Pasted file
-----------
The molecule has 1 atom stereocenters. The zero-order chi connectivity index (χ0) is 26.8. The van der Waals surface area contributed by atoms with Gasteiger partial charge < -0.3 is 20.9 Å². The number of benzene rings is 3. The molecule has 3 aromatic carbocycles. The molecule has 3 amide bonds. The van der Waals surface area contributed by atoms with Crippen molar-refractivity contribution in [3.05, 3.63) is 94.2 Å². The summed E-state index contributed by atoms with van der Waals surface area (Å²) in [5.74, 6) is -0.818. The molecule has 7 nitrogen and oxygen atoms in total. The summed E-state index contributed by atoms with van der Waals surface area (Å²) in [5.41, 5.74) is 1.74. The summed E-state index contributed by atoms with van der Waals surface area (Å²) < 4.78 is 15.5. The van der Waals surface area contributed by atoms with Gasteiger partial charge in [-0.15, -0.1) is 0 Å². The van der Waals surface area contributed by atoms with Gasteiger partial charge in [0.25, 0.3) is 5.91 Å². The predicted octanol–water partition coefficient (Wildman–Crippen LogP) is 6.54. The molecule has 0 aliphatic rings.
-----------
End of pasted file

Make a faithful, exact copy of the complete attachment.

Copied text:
The molecule has 1 atom stereocenters. The zero-order chi connectivity index (χ0) is 26.8. The van der Waals surface area contributed by atoms with Gasteiger partial charge < -0.3 is 20.9 Å². The number of benzene rings is 3. The molecule has 3 aromatic carbocycles. The molecule has 3 amide bonds. The van der Waals surface area contributed by atoms with Crippen molar-refractivity contribution in [3.05, 3.63) is 94.2 Å². The summed E-state index contributed by atoms with van der Waals surface area (Å²) in [5.74, 6) is -0.818. The molecule has 7 nitrogen and oxygen atoms in total. The summed E-state index contributed by atoms with van der Waals surface area (Å²) in [5.41, 5.74) is 1.74. The summed E-state index contributed by atoms with van der Waals surface area (Å²) < 4.78 is 15.5. The van der Waals surface area contributed by atoms with Gasteiger partial charge in [-0.15, -0.1) is 0 Å². The van der Waals surface area contributed by atoms with Gasteiger partial charge in [0.25, 0.3) is 5.91 Å². The predicted octanol–water partition coefficient (Wildman–Crippen LogP) is 6.54. The molecule has 0 aliphatic rings.